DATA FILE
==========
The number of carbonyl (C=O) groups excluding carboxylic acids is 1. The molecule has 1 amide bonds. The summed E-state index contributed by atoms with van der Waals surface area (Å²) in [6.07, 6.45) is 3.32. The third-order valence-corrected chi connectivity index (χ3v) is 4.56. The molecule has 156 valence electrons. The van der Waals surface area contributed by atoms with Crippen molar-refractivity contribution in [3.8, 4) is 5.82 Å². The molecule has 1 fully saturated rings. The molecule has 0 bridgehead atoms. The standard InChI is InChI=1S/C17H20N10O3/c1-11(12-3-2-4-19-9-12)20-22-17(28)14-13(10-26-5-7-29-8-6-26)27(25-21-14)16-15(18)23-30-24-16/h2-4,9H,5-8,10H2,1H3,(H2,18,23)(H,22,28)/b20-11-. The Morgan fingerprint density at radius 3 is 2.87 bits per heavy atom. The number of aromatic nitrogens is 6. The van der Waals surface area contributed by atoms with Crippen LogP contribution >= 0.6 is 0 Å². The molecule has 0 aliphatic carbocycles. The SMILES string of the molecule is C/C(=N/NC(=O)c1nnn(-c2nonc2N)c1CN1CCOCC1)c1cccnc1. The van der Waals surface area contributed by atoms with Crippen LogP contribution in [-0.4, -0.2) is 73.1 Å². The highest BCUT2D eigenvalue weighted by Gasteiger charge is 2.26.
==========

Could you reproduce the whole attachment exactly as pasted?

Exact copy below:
The number of carbonyl (C=O) groups excluding carboxylic acids is 1. The molecule has 1 amide bonds. The summed E-state index contributed by atoms with van der Waals surface area (Å²) in [6.07, 6.45) is 3.32. The third-order valence-corrected chi connectivity index (χ3v) is 4.56. The molecule has 156 valence electrons. The van der Waals surface area contributed by atoms with Crippen molar-refractivity contribution in [3.8, 4) is 5.82 Å². The molecule has 1 fully saturated rings. The molecule has 0 bridgehead atoms. The standard InChI is InChI=1S/C17H20N10O3/c1-11(12-3-2-4-19-9-12)20-22-17(28)14-13(10-26-5-7-29-8-6-26)27(25-21-14)16-15(18)23-30-24-16/h2-4,9H,5-8,10H2,1H3,(H2,18,23)(H,22,28)/b20-11-. The Morgan fingerprint density at radius 3 is 2.87 bits per heavy atom. The number of aromatic nitrogens is 6. The van der Waals surface area contributed by atoms with Crippen LogP contribution >= 0.6 is 0 Å². The molecule has 0 aliphatic carbocycles. The SMILES string of the molecule is C/C(=N/NC(=O)c1nnn(-c2nonc2N)c1CN1CCOCC1)c1cccnc1. The van der Waals surface area contributed by atoms with Crippen LogP contribution in [-0.4, -0.2) is 73.1 Å². The highest BCUT2D eigenvalue weighted by Gasteiger charge is 2.26.